[Marxism] Max Roach & Militant Jazz

glparramatta glparramatta at greenleft.org.au
Thu Aug 16 17:10:16 MDT 2007


NY Times, August 16, 2007
Max Roach, a Founder of Modern Jazz, Dies at 83
By PETER KEEPNEWS

Max Roach, a founder of modern jazz who rewrote the rules of drumming in 
the 1940’s and spent the rest of his career breaking musical barriers 
and defying listeners’ expectations, died early today in Manhattan. He 
was 83.

***********************

http://www.artsci.wustl.edu/~jscamal/civilrights/militantJazz.htm 
<http://www.artsci.wustl.edu/%7Ejscamal/civilrights/militantJazz.htm>

Max Roach's We Insist! Freedom Now Suite left little room for 
interpretation. By the time it was recorded in late summer 1960, Max 
Roach was already a well-established leader in the jazz world. Arguably 
one of the two greatest bebop drummers, Roach started his career by 
playing with Charlie Parker in the 1940s. He took part in the historical 
"Birth of the Cool" recording sessions led by Miles Davis in 1949 and, 
from 1954 to 1956, was the co-leader of the very influential Clifford 
Brown-Max Roach Quintet. The first album to express Max Roach's 
political awareness was his 1958 recording Deeds, Not Words. If the 
title can easily be associated with the Civil Rights Movement, the music 
is more or less typical hard bop: a mix of standards and three 
originals. We Insist! is altogether different. It can almost be seen as 
the answer to Orrin Keepnews ambiguous essay for the Sonny Rollins 
album. No ambiguity here. The cover photo shows three black men who look 
has if they are taking part in a lunch counter sit-in. The liner notes 
by Nat Hentoff open with a quote by A. Philip Randolph, "founder of the 
Brotherhood of Sleeping Car Porters [...] and a principal organizer of 
the "March on Washington" movement, which began in 1941" (Wexler, 322). 
Hentoff himself starts his essay by acknowledging the link to the 
Movement. He talks about the sit-in demonstrations in North Carolina, 
about Martin Luther King's SCLC, about the Congress for Racial Equality 
(CORE) and about the support various jazz musicians expressed for the 
activities being organized by those groups.

Max Roach's compositions, and their titles, are unambiguous as well. 
"Driva' Man 
<http://www.artsci.wustl.edu/%7Ejscamal/civilrights/jazzSamples.htm#militantjazz>", 
with lyrics by Oscar Brown, Jr., is about the "white overseer in slavery 
time who often forced women under his jurisdiction into sexual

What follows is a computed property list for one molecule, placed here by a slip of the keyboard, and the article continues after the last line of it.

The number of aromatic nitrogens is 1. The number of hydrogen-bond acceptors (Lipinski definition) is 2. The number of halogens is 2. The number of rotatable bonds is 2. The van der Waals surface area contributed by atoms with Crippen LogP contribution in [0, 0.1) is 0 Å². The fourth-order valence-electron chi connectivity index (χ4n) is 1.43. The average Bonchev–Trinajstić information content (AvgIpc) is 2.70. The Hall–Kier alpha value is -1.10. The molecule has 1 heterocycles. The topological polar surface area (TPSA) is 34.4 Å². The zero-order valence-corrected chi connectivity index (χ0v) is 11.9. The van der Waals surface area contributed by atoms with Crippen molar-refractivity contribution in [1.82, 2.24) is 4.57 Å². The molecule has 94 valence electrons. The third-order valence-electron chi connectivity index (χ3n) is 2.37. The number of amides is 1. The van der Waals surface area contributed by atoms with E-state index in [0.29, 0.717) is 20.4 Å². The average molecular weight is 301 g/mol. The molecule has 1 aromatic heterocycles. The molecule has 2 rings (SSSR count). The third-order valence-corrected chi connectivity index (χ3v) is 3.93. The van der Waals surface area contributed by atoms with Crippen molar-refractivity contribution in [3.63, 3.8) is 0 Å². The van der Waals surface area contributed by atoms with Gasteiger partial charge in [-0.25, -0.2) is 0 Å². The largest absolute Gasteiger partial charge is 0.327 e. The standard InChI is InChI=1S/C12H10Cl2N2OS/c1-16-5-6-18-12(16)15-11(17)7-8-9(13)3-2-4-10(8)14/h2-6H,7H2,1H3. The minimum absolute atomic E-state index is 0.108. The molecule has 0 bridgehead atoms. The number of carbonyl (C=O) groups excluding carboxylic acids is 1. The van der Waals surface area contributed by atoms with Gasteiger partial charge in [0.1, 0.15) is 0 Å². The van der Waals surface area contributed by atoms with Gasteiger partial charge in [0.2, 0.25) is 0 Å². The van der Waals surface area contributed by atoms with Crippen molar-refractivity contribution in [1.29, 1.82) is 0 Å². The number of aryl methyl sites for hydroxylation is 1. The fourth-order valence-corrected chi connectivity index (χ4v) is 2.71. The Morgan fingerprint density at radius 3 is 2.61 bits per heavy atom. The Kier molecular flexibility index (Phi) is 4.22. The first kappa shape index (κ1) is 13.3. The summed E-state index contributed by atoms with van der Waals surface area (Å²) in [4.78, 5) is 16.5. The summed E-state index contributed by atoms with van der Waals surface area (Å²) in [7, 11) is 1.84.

relations" (Hentoff). Hentoff expands on the role of the overseer in his 
essay, as way as other realities of slave life on a plantation. His 
words, and the quotes from ex-slaves which are inserted in his comment, 
are a perfect, if graphic, complement to the lyrics sung by Abbey 
Lincoln. "Freedom Day 
<http://www.artsci.wustl.edu/%7Ejscamal/civilrights/jazzSamples.htm#militantjazz>", 
again with lyrics by Brown, expresses what many slaves must have felt 
right after the Emancipation Proclamation. It is important here to pause 
and consider the significance of black artists acknowledging the 
heritage of slavery. LeRoi Jones made the point repeatedly in Blues 
People that middle class, urban African-Americans had tried as hard as 
they could to ignore or distance themselves from this heritage. Max 
Roach and Oscar Brown Jr. are forcing their audience to remember a part 
of American history most people, black or white, would rather forget. We 
must also acknowledge that those two pieces, along with "All Africa", 
were originally composed as part of a larger choral work to be performed 
in 1963 for the hundredth anniversary of the Emancipation Proclamation.

Max Roach

"Triptych: Prayer, Protest, Peace 
<http://www.artsci.wustl.edu/%7Ejscamal/civilrights/jazzSamples.htm#militantjazz>" 
contains no lyrics. A powerful display of emotions by Abbey Lincoln 
accompanied solely by Roach on drums, it is by far the most innovative 
piece on this album. Lincoln sings, shouts , cries and moans to convey 
more than any words could. Max Roach accompaniment is masterful: 
supportive as well as directive, it proves how melodic the drums can be 
in the right set of hands. Here again, Hentoff liner notes re-affirm the 
meaning of the piece and its relation to the struggle for equality. The 
last two pieces on the album, "All Africa 
<http://www.artsci.wustl.edu/%7Ejscamal/civilrights/jazzSamples.htm#militantjazz>" 
and "Tears For Johannesburg 
<http://www.artsci.wustl.edu/%7Ejscamal/civilrights/jazzSamples.htm#militantjazz>" 
confirm a point made about hard bop and the Civil Rights Movement in 
general: the connection many felt between the struggle for freedom in 
the United States and the struggle for indepence in many African and 
Asian colonies. They also serve to emphasize the pride many 
African-Americans felt for their African heritage. The symbol of 
African-American drummer Max Roach being joined by two Afro-cuban 
percussionists as well Michael Olatunji from Nigeria further highlights 
the cultural connection and common heritage between those various 
traditions.







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